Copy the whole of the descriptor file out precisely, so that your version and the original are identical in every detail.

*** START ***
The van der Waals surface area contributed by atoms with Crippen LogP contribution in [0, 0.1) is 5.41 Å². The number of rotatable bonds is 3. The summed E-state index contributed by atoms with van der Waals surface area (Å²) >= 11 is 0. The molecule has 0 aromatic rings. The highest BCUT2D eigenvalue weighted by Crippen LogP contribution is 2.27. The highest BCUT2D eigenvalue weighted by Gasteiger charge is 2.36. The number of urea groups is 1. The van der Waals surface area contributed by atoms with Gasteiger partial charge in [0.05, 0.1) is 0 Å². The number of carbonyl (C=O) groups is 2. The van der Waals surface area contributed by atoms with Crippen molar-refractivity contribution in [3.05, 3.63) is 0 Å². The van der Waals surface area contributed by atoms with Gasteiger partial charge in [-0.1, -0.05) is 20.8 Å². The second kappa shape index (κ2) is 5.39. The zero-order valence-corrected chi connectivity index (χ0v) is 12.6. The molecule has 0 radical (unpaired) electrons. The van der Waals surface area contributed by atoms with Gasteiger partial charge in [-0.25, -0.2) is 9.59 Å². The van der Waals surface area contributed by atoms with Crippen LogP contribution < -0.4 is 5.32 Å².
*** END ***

The van der Waals surface area contributed by atoms with Crippen LogP contribution in [0, 0.1) is 5.41 Å². The number of rotatable bonds is 3. The summed E-state index contributed by atoms with van der Waals surface area (Å²) >= 11 is 0. The molecule has 0 aromatic rings. The highest BCUT2D eigenvalue weighted by Crippen LogP contribution is 2.27. The highest BCUT2D eigenvalue weighted by Gasteiger charge is 2.36. The number of urea groups is 1. The van der Waals surface area contributed by atoms with Gasteiger partial charge in [0.05, 0.1) is 0 Å². The number of carbonyl (C=O) groups is 2. The van der Waals surface area contributed by atoms with Crippen molar-refractivity contribution in [3.05, 3.63) is 0 Å². The van der Waals surface area contributed by atoms with Gasteiger partial charge in [-0.1, -0.05) is 20.8 Å². The second kappa shape index (κ2) is 5.39. The zero-order valence-corrected chi connectivity index (χ0v) is 12.6. The molecule has 0 radical (unpaired) electrons. The van der Waals surface area contributed by atoms with Gasteiger partial charge in [-0.25, -0.2) is 9.59 Å². The van der Waals surface area contributed by atoms with Crippen LogP contribution < -0.4 is 5.32 Å².